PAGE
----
Post by Padraic Brow » Tue, 08 May 2007 10:32:21


On Sun, 6 May 2007 14:05:13 -0700, "Iagos Fool"

Quote:

>Yesterday I went to the local Cinco de Mayo festival which in addition to
>the requisite brightly colored dancing folks included your standard array of
>state fair rides.

>At the fair portion of the event, I saw two dollar coin transactions.  In
>one, a gentleman gave the game attendant a $20 bill and received a number of
>mixed dollar coins as change.  Contrary to popular perception, the
>transaction went off without a hitch.  Even the Susan B Anthony dollar in
>the mix was not mistaken for a quarter.  A few minutes later I observed two
>attendants exchanging some amount of cash (about $100) for a bag of dollar
>coins.  This tells me that either the fair folks were stocking dollar coins
>and using them as change, or (more likely) were receiving the coins in
>notable numbers from their customers.  Euther option is a positive sign for
>the maligned little coins.

>I neither spent nor received dollar coins myself, though.  I bought tickets
>rather than paying for my rides & games with cash.and my bank had no dollar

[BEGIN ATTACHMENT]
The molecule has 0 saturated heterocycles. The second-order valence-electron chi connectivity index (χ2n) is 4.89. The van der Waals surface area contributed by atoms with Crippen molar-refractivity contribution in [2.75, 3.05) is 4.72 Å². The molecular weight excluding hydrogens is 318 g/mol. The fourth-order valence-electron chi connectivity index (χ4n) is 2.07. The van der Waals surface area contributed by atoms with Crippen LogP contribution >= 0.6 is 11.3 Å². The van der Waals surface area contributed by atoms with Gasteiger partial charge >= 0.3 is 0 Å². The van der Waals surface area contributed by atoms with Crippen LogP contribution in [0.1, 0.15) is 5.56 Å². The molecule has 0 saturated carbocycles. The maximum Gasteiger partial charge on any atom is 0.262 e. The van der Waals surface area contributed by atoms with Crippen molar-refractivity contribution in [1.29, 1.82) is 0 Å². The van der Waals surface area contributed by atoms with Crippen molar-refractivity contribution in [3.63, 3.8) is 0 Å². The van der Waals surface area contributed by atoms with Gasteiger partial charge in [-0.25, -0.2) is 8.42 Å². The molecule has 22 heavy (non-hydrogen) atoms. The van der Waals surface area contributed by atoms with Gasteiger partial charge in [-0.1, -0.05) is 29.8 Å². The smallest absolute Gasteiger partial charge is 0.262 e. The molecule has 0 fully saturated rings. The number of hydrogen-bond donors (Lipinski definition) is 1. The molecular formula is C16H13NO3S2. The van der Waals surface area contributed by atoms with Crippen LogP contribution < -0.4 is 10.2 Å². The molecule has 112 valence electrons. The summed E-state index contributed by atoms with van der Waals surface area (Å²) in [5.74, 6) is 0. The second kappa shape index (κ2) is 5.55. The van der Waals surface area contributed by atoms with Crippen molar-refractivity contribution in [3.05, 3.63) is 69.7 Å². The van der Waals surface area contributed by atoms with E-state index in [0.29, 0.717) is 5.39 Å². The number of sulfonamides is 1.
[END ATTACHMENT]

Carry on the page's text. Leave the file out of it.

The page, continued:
>coins the last time I went.  I still don't understand how a bank can justify
>letting itself run out of dollar coins.  If your customers want them in such
>quantities that you run out and they still ask for more, why the heck
>wouldn't they order enough coin from the fed to meet the demand?  It's basic
>customer care.

Very interesting story! I wonder at this, though: could it be the
recent (Latin American) immigrants who can show the way to sensible
dollar coin use in the US?

Let's keep in mind that many LatAm countries have long had high valued
coins; and Ecuador, where the US$ is the national currency, uses a lot
of dollar coins (that might explain where some of ours have got to!).
When immigrants come _here_, they're already used to the things,
having used them on a daily basis back at home. Immigrants from other
countries will already have similar experience with their own large
value coins.

Banks justify themselves running out of dollar coins by simple
business sense. Apart from immigrants, most Americans don't use the
things; and apparently apart from immigrant businesses, most American
businesses don't use them either. Why stock a coin denomination (that
costs the branch money to get it) when it can't reasonably get rid of
them?

Of course, this doesn't _excuse_ the bank. But, if even two or three